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Mediterranean Diet and Breast Cancer

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A study published in the September 14, 2015 edition of JAMA Internal Medicine examined the data from the PREDIMED study that examined diet and risk for cardiovascular disease. In this secondary analysis, the researchers looked to see what effect two different dietary interventions would have on the incidence of breast cancer. The two intervention groups were advised to eat a Mediterranean style diet: high in vegetables, fruits, fish, and olive oil. One group was given a liter of extra virgin olive oil per week to use and share with their families. Another group was given a daily supply of nuts: 15 g walnuts, 7.5 grams almonds, 7.5 grams hazelnuts. The control group was advised to follow a low fat diet. Compared with the control group, the Mediterranean diet with extra virgin olive oil had a 68% reduction in breast cancer incidence. There was also a reduction in the nuts group, but not statistically significant. Limitations of the study included a lack of universal screening for breast cancer prior to the study, the small number of women who did get breast cancer, and the fact that all the women were while, postmenopausal, and at high risk for cardiovascular disease. Previously the researchers did show that this diet did reduce the risk for cardiovascular disease. There doesn’t seem to be a down-side to eating a Mediterranean type diet rich in olive oil—whether to prevent heart disease or to prevent breast cancer.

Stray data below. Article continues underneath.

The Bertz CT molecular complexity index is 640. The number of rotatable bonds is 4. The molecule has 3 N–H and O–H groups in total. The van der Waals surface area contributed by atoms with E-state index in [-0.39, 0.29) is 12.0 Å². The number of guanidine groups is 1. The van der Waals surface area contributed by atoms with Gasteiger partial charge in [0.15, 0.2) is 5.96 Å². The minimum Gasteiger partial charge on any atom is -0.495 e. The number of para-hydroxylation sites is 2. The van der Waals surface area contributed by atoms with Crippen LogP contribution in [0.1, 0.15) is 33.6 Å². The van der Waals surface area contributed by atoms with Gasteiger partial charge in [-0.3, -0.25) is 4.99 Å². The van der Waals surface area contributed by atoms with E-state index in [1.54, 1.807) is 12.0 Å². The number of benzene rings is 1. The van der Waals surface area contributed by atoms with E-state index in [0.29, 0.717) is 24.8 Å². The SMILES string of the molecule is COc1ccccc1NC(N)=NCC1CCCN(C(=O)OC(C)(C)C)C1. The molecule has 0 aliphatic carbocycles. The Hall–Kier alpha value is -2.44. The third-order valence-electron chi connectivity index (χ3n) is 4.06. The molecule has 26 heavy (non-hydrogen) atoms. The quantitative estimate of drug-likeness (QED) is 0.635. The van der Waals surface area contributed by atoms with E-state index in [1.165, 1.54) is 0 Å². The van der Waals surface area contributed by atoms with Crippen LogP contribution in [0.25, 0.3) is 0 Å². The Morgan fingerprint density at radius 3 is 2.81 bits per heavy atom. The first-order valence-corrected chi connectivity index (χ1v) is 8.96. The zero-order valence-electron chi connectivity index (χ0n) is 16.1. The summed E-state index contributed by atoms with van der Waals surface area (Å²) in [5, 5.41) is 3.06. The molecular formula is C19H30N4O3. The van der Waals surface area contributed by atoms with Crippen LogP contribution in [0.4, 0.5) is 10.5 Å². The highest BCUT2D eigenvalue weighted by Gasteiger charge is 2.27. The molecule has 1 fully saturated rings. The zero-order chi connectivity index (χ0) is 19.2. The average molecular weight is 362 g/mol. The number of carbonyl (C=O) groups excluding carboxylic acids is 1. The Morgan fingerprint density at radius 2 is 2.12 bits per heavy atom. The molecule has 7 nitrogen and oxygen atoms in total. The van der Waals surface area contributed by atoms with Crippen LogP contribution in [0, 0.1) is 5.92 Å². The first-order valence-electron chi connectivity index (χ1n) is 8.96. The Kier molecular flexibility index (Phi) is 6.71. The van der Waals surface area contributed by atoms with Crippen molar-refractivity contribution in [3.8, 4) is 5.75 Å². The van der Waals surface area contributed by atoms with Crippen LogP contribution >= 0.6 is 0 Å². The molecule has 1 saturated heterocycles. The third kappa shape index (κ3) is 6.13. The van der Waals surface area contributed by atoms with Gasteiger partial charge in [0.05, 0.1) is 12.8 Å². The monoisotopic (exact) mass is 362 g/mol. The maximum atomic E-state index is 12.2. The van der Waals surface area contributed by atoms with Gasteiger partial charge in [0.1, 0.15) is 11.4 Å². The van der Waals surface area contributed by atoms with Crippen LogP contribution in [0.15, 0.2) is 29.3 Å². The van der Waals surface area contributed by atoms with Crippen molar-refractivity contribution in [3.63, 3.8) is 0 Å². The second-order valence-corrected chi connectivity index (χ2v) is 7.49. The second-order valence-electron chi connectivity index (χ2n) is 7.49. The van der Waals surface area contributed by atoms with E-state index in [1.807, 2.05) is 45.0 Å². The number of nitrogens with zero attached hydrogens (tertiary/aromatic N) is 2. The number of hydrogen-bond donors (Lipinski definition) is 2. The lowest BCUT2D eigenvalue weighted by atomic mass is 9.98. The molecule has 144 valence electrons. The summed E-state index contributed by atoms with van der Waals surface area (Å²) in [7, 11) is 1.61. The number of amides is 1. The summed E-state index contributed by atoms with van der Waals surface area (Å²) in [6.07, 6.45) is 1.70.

http://www.sciencedaily.com/releases...0914092837.htm

Jessica Seaton

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